The Hobbit: The Battle of the Five Armies (2014) (PG-13)

I just don't know what happened. At the close of the last "Hobbit" installment, I was really into it. Smaug was heading down on the villagers with some creepy quotes and it kind of had an episodic ending, reminiscent to "Lost". Heck yeah. I'm in.
At the opening of "The Battle of the Five Armies", we are immediately given something disgusting: a set. Shooting with his new and improved 48 frames per second, Peter "Just-Can't-Seem-To-Get-Enough-You-Greedy-Bastard" Jackson doesn't realize that the supposedly ultra-high-def way of shooting would make everything look like a set, makeup, a fake beard, etc. Particularly in wide focus shots, which is what the entire first part of the movie is composed of. Alright, settle down, we're just getting started.
Besides the visual atrocity which added onto the 3D viewing that I saw made a complete meltdown, "The Battle of the Five Armies" is so rife with mistakes and errors that it destroys whatever good "The Desolation of Smaug" did and returns us to the dismal place of "oh, great. He's ruined another book."
Maybe we should blame Fran Walsh for her contribution, or maybe Guillermo del Toro for his. Actually, no, let's blame Peter Jackson for destroying whatever good there was left in the world.
If I haven't made it clear, the movie sucks.
But why does it suck?
At the beginning of the movie (oh and minor SPOILERS ahead), Smaug is seen raining fire down on the village underneath the mountain. He's being all like "yeah, look at me, I'm a freakin' dragon" and the townspeople are immediately shuffled into caricatures: the bold, the slimy, the weak-hearted, etc. There is nary a glimpse of actual character here as the town leader (played by Stephen Fry) takes all the gold and sets off in the river, trying to escape with his wealth and his life.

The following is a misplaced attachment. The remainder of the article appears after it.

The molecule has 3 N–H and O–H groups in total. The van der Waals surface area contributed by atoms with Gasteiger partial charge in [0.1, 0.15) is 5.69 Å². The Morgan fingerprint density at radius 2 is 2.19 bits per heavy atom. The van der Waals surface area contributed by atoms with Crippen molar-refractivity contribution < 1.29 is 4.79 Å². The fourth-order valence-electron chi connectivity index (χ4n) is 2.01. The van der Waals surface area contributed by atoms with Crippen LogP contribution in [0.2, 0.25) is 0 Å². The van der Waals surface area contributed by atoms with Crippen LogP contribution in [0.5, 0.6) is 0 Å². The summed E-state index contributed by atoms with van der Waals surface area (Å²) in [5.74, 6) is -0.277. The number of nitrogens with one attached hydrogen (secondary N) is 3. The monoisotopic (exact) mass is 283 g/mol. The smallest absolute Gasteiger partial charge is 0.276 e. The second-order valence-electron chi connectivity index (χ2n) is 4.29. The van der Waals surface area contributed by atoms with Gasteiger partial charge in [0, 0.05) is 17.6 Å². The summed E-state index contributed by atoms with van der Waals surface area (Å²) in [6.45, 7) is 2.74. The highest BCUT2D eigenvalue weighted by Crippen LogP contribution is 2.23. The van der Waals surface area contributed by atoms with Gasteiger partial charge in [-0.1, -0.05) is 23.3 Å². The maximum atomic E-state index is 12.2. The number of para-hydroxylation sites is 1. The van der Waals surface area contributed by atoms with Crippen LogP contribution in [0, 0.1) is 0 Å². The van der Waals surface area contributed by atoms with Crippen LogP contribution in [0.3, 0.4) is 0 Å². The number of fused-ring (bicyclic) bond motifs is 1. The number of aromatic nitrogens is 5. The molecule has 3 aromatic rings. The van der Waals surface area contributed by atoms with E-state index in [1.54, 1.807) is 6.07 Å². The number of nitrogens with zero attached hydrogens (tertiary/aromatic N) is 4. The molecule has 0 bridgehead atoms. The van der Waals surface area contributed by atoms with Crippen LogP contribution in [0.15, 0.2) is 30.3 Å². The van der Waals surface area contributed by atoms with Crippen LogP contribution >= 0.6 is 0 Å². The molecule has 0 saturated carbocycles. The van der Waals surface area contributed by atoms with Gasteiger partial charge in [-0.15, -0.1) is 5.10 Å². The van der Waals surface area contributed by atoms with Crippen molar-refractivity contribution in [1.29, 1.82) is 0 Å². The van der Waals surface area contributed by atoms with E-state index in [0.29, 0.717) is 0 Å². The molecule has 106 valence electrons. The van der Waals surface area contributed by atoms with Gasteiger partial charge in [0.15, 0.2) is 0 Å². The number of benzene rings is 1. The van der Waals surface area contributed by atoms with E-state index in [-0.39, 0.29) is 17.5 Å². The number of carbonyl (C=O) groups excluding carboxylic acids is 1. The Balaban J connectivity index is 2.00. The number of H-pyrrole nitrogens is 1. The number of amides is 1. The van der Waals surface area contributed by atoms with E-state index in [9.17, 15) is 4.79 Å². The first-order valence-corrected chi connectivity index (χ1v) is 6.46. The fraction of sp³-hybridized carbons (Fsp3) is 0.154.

Bard (Luke Evans), a human man is the hero of this short miniseries like moment in which Smaug gets it right between the scales and falls to the ground...hmm, okay that was like ten minutes of screen time. What are they going to do for the rest of it?
Oh don't worry, Peter "Just-Pulling-It-Out-Of-My-Butt" Jackson has loads of ideas and we know where he got them from *hint: it's in his name*.
We are given a couple of narratives to follow: Bard and the surviving townspeople who decide to relocate themselves to the mountain. The dwarves, who have occupied the mountain with Thorin (Richard Armitage) as their king who is selfishly obsessed with a precious gem known as "the Heart of the Mountain". In his rage and "dragon fever" (I'm not making this up) induced stupor, he bars the gates to the mountain and forbids that anyone get in...but that's not the best idea. Then there's the orcs, who are assembling a freakin' huge army to march on the rest of Middle Earth; but we're not exactly sure why or who's making this army since it doesn't really seem to have a commander besides the infamous albino orc. Lastly, there's Gandalf (Ian McKellen) who is making his discovery about the genesis of Sauron, which, while actually not bad filmmaking, doesn't really do anything to booster the original series in anyway. All we know is that Sauron is kinda-sorta back; but we don't really get any of the gritty details we wanted.